NaN is a very special value in that it's never equal to another NaN value (i.e., it's never equal to itself). It's the only value, in fact, that is not reflexive (without the Identity characteristic x === x). So, NaN !== NaN. A bit strange, huh?

So how do we test for it, if we can't compare to NaN (since that comparison would always fail)?

var a = 2 / "foo";

isNaN( a ); // true

Easy enough, right? We use the built-in global utility called isNaN(..) and it tells us if the value is NaN or not. Problem solved!

Not so fast.

The isNaN(..) utility has a fatal flaw. It appears it tried to take the meaning of NaN ("Not a Number") too literally -- that its job is basically: "test if the thing passed in is either not a number or is a number." But that's not quite accurate.

var a = 2 / "foo";
var b = "foo";

a; // NaN
b; // "foo"

window.isNaN( a ); // true
window.isNaN( b ); // true -- ouch!

Clearly, "foo" is literally not a number, but it's definitely not the NaN value either! This bug has been in JS since the very beginning (over 19 years of ouch).

As of ES6, finally a replacement utility has been provided: Number.isNaN(..). A simple polyfill for it so that you can safely check NaN values now even in pre-ES6 browsers is:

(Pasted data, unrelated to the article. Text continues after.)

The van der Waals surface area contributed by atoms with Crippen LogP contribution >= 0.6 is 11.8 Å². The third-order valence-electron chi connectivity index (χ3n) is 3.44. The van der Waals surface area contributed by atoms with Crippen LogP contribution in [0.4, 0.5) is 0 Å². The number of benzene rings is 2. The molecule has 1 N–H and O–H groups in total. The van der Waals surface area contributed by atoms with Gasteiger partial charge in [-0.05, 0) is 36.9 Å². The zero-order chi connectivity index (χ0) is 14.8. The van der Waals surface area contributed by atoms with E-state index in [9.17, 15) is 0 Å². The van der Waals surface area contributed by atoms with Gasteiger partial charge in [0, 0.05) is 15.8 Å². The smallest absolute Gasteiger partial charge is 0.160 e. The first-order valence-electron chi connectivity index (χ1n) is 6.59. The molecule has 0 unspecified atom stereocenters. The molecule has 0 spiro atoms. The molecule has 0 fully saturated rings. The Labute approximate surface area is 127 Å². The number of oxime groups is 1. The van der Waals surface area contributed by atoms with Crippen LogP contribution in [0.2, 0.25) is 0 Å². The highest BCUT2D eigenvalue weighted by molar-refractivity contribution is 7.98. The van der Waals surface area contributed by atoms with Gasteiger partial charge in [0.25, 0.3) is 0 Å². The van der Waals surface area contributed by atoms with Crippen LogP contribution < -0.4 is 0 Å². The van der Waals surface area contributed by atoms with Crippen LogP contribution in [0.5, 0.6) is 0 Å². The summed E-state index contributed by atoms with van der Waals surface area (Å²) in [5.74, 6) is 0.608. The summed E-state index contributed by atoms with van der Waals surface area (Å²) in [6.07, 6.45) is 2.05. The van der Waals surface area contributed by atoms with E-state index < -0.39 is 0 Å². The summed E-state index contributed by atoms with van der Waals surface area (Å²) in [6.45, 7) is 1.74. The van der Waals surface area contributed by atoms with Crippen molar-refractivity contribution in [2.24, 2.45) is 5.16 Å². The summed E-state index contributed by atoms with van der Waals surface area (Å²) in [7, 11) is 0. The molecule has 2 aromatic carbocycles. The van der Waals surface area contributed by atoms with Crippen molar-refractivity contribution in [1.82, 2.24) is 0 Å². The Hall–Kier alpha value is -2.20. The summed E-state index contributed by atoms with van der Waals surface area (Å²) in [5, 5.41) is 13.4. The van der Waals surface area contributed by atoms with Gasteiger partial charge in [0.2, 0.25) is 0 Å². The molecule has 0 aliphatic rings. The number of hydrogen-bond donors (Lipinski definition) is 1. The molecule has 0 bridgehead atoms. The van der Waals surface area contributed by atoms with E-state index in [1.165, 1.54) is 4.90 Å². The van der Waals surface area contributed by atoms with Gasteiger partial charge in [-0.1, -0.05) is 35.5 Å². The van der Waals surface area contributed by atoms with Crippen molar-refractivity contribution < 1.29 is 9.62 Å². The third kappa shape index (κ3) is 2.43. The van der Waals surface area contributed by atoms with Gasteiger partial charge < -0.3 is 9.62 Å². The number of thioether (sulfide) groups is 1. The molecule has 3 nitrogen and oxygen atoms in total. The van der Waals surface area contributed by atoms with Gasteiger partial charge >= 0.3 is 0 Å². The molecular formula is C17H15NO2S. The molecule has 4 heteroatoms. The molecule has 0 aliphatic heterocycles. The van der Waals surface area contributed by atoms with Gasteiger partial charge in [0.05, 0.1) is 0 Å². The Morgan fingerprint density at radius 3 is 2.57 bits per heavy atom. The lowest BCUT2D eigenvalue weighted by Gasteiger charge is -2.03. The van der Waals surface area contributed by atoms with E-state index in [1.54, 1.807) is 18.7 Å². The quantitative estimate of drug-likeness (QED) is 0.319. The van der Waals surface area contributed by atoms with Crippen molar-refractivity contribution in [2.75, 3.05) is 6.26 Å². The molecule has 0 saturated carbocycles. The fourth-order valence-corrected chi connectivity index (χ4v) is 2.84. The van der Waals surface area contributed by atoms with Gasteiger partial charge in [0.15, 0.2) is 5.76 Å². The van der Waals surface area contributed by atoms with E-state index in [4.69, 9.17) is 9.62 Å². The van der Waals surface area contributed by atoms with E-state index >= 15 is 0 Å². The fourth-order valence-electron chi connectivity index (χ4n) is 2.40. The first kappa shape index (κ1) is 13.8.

if (!Number.isNaN) {
    Number.isNaN = function(n) {
        return (
            typeof n === "number" &&
            window.isNaN( n )

var a = 2 / "foo";
var b = "foo";

Number.isNaN( a ); // true
Number.isNaN( b ); // false -- phew!

Actually, we can implement a Number.isNaN(..) polyfill even easier, by taking advantage of that peculiar fact that NaN isn't equal to itself. NaN is the only value in the whole language where that's true; every other value is always equal to itself.


if (!Number.isNaN) {
    Number.isNaN = function(n) {
        return n !== n;

Weird, huh? But it works!

NaNs are probably a reality in a lot of real-world JS programs, either on purpose or by accident. It's a really good idea to use a reliable test, like Number.isNaN(..) as provided (or polyfilled), to recognize them properly.

If you're currently using just isNaN(..) in a program, the sad reality is your program has a bug, even if you haven't been bitten by it yet!